The other man in the room was enjoying himself. He was sprawled on the bed fully clothed, an arm behind his head, every inch of him saying how little he cared about Phang’s discomfort or even his authority. His name was Harry Vu and he was Duc Vinh’s man at Backton Aggregate, the new yard boss. As far as Vu was concerned, he and Phang were both merely tools in Vinh’s hand. Wearing a jumped up suit didn’t get you any further off the ground. One chopstick was as good as the other, was his view: they were equally easy to snap in half.
“Welcome to the Hotel California,” said Vu, moving the exchange to English. “Such a lovely place.” Phang frowned for a moment. Vu had been born in Canada, where Phang had not. Moreover, Vu was of mixed race. Phang believed that these characteristics gave Vu access to local knowledge, a kind of secret knowledge, that he, Phang, lacked; and at the same time they made Vu a naturally inferior being. The combination was exasperating.
“Report,” said Phang.
Vu sighed, letting go of the game. He swung his legs off the bed and sat at the edge, twisted, looking at Phang. “It’s under control.”
Phang waved an impatient hand, wanting more.
Vu got to his feet, put his hands in his pockets, and went to stand at the grimy window. There was nothing to see out there, almost literally nothing: the ground outside the window dropped quickly away into a swale that was intended to carry off flood water. On the other side of the deep, broad ditch, the sky plunged down to oppress the earth. He kept his back to Phang. “The men have come into line. There was some restlessness after the gino was taken out.” Without realizing it, he copied Phang’s gesture as he stirred the air, summoning up the name. “Gio, that’s it. Funny huh? A couple of his buddies tried to kick up a fuss. Ginos. I sorted that. And the rest of the crew could give a shit.”
“Loose ends?” Phang asked.
Vu, perhaps tired of his display of impertinence, turned around and said, more or less seriously, “No. When you work in a mine, there are always ways to clean up loose ends. Access to those crushers alone would make the master’s whole project worthwhile. All by itself.”
Phang got a pained expression on his face, as though it was somehow sacrilegious for Vu even to be referring to the organization’s enterprises. “Keep things going smoothly. It may be necessary to take full control, but it is not time yet for that.” He stood still, wanting to say other things. “Don’t phone,” was all he said eventually.
Vu grinned. “Yeah, yeah, I know. But let me give you a bit of advice.” He pointed past Phang to where the parking lot would be. “Don’t flit into town next time with that white, titty-twisting Mercedes. Sticks out like my dick in a whorehouse. Go down market. Way down market. You can do it. Do you good.” His grin got wider and more cruel. “Chào. Or should I say ciao?” Vu chuckled.
Phang closed his eyes and breathed out, expelling as much of this as he could. And then he turned on his heel and left.
“NO, BUT I FOUND THIS.” Jim Alleyne held out a wound coil of orange string on his blue nitrile rubber palm. Tomasini, Mitman, and Rangel crowded in to look.
“Antenna?” said Tomasini.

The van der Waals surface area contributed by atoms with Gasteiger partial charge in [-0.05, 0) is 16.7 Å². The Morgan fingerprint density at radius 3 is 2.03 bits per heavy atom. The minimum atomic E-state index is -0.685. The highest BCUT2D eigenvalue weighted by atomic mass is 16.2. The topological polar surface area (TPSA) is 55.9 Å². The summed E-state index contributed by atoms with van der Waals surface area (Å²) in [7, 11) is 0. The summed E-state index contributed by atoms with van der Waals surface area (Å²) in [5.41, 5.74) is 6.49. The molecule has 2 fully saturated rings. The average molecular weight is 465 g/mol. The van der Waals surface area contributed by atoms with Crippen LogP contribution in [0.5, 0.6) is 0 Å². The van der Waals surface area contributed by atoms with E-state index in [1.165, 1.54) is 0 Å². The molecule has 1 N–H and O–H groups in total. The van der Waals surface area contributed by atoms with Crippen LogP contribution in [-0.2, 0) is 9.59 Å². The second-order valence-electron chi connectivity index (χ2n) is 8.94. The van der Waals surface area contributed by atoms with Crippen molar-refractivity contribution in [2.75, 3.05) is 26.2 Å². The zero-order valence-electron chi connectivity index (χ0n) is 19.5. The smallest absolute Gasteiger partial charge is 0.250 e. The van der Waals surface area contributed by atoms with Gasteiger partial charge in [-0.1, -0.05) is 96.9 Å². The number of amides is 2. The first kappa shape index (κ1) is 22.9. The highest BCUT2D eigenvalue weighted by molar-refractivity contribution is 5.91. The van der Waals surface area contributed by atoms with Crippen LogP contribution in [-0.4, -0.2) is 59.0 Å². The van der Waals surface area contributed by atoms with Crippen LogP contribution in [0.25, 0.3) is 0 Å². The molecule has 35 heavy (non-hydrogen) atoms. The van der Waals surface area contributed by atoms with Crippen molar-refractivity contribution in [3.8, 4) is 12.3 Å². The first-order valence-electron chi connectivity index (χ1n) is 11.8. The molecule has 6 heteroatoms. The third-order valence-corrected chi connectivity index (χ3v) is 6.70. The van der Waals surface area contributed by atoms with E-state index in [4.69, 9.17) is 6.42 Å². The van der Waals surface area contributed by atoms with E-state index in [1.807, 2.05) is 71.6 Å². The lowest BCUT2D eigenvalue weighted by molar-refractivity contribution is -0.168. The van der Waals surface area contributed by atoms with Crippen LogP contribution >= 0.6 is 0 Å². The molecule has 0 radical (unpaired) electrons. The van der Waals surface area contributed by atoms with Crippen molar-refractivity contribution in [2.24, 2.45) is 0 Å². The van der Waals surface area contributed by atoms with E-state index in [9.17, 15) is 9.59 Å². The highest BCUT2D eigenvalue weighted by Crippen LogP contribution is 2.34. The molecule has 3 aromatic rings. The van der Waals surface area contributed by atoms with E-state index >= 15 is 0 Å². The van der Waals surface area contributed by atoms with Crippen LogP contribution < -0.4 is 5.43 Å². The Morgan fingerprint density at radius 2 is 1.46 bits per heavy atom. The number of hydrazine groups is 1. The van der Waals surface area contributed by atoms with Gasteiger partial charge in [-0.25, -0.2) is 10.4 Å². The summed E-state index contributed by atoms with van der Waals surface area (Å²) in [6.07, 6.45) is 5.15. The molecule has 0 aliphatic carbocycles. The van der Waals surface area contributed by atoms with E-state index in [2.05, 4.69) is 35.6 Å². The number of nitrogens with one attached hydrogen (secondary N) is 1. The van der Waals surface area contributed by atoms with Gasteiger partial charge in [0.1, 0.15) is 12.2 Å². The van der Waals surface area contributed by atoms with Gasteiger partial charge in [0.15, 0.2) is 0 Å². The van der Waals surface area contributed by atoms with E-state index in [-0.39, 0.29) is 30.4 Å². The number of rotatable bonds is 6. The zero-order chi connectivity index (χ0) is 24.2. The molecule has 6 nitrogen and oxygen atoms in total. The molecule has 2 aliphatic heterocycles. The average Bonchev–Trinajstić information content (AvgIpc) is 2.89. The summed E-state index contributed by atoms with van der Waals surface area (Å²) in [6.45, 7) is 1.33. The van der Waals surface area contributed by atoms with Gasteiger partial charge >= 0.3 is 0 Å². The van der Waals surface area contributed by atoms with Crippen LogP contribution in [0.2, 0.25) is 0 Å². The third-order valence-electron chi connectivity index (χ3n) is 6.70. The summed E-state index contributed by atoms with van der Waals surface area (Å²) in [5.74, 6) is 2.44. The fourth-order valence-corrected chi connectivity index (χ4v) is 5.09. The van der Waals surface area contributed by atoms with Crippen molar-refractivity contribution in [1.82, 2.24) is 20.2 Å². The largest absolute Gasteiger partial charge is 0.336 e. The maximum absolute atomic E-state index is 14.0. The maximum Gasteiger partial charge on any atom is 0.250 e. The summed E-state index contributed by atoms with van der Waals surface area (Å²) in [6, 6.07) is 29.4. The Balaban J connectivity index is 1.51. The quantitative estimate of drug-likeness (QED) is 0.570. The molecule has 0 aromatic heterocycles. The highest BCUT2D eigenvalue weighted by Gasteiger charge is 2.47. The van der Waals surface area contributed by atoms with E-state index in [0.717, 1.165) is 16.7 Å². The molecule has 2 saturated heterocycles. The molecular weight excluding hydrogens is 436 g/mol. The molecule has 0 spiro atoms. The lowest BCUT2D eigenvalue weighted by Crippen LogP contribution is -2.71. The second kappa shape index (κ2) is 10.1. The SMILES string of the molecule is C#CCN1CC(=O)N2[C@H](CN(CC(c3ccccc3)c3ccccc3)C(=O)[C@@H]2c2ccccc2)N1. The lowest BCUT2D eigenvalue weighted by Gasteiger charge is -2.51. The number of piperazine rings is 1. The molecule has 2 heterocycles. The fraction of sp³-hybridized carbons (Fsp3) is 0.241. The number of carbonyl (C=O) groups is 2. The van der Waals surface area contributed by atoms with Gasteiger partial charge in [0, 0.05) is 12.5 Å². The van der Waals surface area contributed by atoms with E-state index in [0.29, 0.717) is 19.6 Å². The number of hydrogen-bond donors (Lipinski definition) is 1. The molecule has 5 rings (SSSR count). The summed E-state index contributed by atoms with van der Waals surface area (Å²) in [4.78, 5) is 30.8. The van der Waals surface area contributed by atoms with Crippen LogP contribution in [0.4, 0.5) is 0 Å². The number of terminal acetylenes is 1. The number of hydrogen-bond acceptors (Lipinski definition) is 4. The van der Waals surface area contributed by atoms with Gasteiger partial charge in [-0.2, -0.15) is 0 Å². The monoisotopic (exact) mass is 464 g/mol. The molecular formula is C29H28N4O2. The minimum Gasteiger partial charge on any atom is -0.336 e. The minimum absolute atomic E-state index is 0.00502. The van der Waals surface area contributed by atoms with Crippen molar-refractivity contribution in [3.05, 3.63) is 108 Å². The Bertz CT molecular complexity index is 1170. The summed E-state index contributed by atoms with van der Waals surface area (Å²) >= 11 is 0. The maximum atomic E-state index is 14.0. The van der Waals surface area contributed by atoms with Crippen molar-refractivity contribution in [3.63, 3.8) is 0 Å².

“Good guess,” said Alleyne. “But no cigar. In fact, no cigar anywhere near this, please. It’s detonation cord, a happy little tube filled with PETN. Snugged up against the gas tank.”
Rangel and Mitman stepped back. Tomasini moved closer. “Explosive?” Rangel asked, in a small voice.
Alleyne closed his hand over the cord. “Yes and no,” he said. “I could set fire to this and it would smoulder. No bang. But with the right ignition and some compression, say from a small shock wave, hit it with a hammer, say, and you’d get a pretty good explosion along the length of the cord in a fraction of a second. This stuff is quick. Think of it as a fuse with attitude.”
“But dangerous,” said Mitman. “Just by itself?” He was thinking back to the night, a week before, when an intruder had made the alarm go off. He had crawled under the van but hadn’t spotted this.
“No. Well, not really. That’s what I’m saying. You do need that ignition-compression source.”
“And you didn’t find that?” Tomasini asked.
Alleyne was about to hedge his bets, but he decided not to. “I know motor vehicles, all the nooks and crannies” he said. “Better than I know my wife’s.” Tomasini looked up. “Who went home to her mother three years ago. So that’s not surprising, I guess. What I’m trying to say is I’m 95 percent certain that unless somebody hid it there before you got the RV, it isn’t there. There’s only so much you can access under a vehicle that isn’t up on a hoist or jacks. And I accessed it. Besides, it wouldn’t do any good just stuck anywhere. It’d have to be in proximity to the cord.”
Mitman said, “So either a stupid arsonist or one who could only manage half the job.”
“Seems like,” said Alleyne.
“Who,” said Mitman, “ . . . who has access to that stuff?”
“Oh,” said Alleyne, “it’s not hard to come by. Mining, it’s used in mining. But farmers use it to cut trees. You wrap it around the trunk, set it off, and zap! One garotted tree.”
Rangel was poised between anger and vertigo. “Bring in Bodley,” she said to Tomasini. “No, wait. Take that . . . thing and give it to Ronnie. This is his business. You can tell Bodley, though. And tell him about not finding any bugs. No bugs — but a snake,” she said.
“ZIFF, HUGGANOT, UPTON, Franche, Stempel,” Rangel was ticking the names of on her fingers. She closed the full hand and stuck a thumb up from the other. “And Goncourt,” she added.
Mitman made a moaning noise. It was late. Just the two of them in her office, an office that seemed so small, so fragile now. “Could it be?”
“Pedophiles don’t come with labels,” she said. She rubbed her eyes and gave her head a shake. “He’s a client. And his name’s over our door.”
“It’d be a catastrophe. Therefore, it’s not possible.”
“What to do?”
“Again, I think it has to be Ronnie Dabord. If he wants to bring in the provincials, that’s his call. But the Sanders investigation was his. Then, unless Ronnie tells me there’s some problem with it, I’ll want to talk to Sergei Antipov. I think Sanders’ lawyer should know but I can’t go anywhere near him. Or Sanders.”
She got up and put on her coat. Mitman rose and did the same.
“That’s what to do,” she said in a solemn voice.
And they left, locking the door behind them.
© Simon Fodden